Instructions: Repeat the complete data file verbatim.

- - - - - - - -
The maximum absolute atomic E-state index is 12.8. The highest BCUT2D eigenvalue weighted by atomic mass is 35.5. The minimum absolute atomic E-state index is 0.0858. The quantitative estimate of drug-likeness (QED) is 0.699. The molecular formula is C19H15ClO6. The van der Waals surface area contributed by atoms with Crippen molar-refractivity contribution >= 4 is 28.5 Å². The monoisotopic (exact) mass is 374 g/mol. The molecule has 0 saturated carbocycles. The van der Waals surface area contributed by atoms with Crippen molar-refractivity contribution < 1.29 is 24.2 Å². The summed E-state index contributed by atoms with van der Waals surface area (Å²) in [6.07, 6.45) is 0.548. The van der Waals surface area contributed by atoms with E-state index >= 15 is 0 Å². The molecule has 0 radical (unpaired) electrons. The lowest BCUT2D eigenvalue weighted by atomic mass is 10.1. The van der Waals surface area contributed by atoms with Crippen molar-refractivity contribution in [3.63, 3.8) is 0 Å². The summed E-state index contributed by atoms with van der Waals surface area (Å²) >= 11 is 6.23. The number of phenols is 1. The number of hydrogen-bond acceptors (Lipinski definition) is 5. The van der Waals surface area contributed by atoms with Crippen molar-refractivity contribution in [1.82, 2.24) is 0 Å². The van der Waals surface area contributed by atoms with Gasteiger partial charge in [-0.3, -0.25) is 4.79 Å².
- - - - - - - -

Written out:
The maximum absolute atomic E-state index is 12.8. The highest BCUT2D eigenvalue weighted by atomic mass is 35.5. The minimum absolute atomic E-state index is 0.0858. The quantitative estimate of drug-likeness (QED) is 0.699. The molecular formula is C19H15ClO6. The van der Waals surface area contributed by atoms with Crippen molar-refractivity contribution >= 4 is 28.5 Å². The monoisotopic (exact) mass is 374 g/mol. The molecule has 0 saturated carbocycles. The van der Waals surface area contributed by atoms with Crippen molar-refractivity contribution < 1.29 is 24.2 Å². The summed E-state index contributed by atoms with van der Waals surface area (Å²) in [6.07, 6.45) is 0.548. The van der Waals surface area contributed by atoms with E-state index >= 15 is 0 Å². The molecule has 0 radical (unpaired) electrons. The lowest BCUT2D eigenvalue weighted by atomic mass is 10.1. The van der Waals surface area contributed by atoms with Crippen molar-refractivity contribution in [3.63, 3.8) is 0 Å². The summed E-state index contributed by atoms with van der Waals surface area (Å²) >= 11 is 6.23. The number of phenols is 1. The number of hydrogen-bond acceptors (Lipinski definition) is 5. The van der Waals surface area contributed by atoms with Crippen molar-refractivity contribution in [1.82, 2.24) is 0 Å². The van der Waals surface area contributed by atoms with Gasteiger partial charge in [-0.3, -0.25) is 4.79 Å².